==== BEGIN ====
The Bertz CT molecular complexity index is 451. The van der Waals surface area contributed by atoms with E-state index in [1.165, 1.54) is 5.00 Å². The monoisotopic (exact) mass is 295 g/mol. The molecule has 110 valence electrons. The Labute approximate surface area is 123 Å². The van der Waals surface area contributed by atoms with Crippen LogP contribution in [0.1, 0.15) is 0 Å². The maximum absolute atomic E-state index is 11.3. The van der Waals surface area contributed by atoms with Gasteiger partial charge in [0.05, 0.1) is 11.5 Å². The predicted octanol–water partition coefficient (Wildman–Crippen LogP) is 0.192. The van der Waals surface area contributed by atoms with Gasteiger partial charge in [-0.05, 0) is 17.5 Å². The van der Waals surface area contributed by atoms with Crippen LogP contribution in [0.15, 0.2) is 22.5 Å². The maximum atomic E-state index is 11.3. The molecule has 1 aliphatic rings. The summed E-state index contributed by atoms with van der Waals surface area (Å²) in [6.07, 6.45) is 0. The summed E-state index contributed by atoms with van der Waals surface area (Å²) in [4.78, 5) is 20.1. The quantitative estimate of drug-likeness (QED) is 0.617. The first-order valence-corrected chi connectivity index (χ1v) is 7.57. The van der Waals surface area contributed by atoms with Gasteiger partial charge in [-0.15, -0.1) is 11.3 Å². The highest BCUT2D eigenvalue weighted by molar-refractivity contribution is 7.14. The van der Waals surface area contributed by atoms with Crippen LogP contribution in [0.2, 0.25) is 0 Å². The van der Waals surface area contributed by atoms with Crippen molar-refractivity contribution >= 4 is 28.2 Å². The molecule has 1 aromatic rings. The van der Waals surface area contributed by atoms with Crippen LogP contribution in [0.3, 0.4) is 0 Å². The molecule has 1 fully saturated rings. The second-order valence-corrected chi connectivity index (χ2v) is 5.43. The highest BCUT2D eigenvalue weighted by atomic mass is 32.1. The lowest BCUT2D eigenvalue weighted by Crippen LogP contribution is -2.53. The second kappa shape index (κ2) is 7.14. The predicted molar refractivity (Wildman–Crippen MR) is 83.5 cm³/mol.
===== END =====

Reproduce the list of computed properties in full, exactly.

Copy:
The Bertz CT molecular complexity index is 451. The van der Waals surface area contributed by atoms with E-state index in [1.165, 1.54) is 5.00 Å². The monoisotopic (exact) mass is 295 g/mol. The molecule has 110 valence electrons. The Labute approximate surface area is 123 Å². The van der Waals surface area contributed by atoms with Crippen LogP contribution in [0.1, 0.15) is 0 Å². The maximum absolute atomic E-state index is 11.3. The van der Waals surface area contributed by atoms with Gasteiger partial charge in [0.05, 0.1) is 11.5 Å². The predicted octanol–water partition coefficient (Wildman–Crippen LogP) is 0.192. The van der Waals surface area contributed by atoms with Gasteiger partial charge in [-0.05, 0) is 17.5 Å². The van der Waals surface area contributed by atoms with Crippen LogP contribution in [0.15, 0.2) is 22.5 Å². The maximum atomic E-state index is 11.3. The molecule has 1 aliphatic rings. The summed E-state index contributed by atoms with van der Waals surface area (Å²) in [6.07, 6.45) is 0. The summed E-state index contributed by atoms with van der Waals surface area (Å²) in [4.78, 5) is 20.1. The quantitative estimate of drug-likeness (QED) is 0.617. The first-order valence-corrected chi connectivity index (χ1v) is 7.57. The van der Waals surface area contributed by atoms with Gasteiger partial charge in [-0.15, -0.1) is 11.3 Å². The highest BCUT2D eigenvalue weighted by molar-refractivity contribution is 7.14. The van der Waals surface area contributed by atoms with Crippen LogP contribution in [0.2, 0.25) is 0 Å². The van der Waals surface area contributed by atoms with Crippen molar-refractivity contribution >= 4 is 28.2 Å². The molecule has 1 aromatic rings. The van der Waals surface area contributed by atoms with Crippen LogP contribution in [0.3, 0.4) is 0 Å². The molecule has 1 fully saturated rings. The second-order valence-corrected chi connectivity index (χ2v) is 5.43. The highest BCUT2D eigenvalue weighted by atomic mass is 32.1. The lowest BCUT2D eigenvalue weighted by Crippen LogP contribution is -2.53. The second kappa shape index (κ2) is 7.14. The predicted molar refractivity (Wildman–Crippen MR) is 83.5 cm³/mol.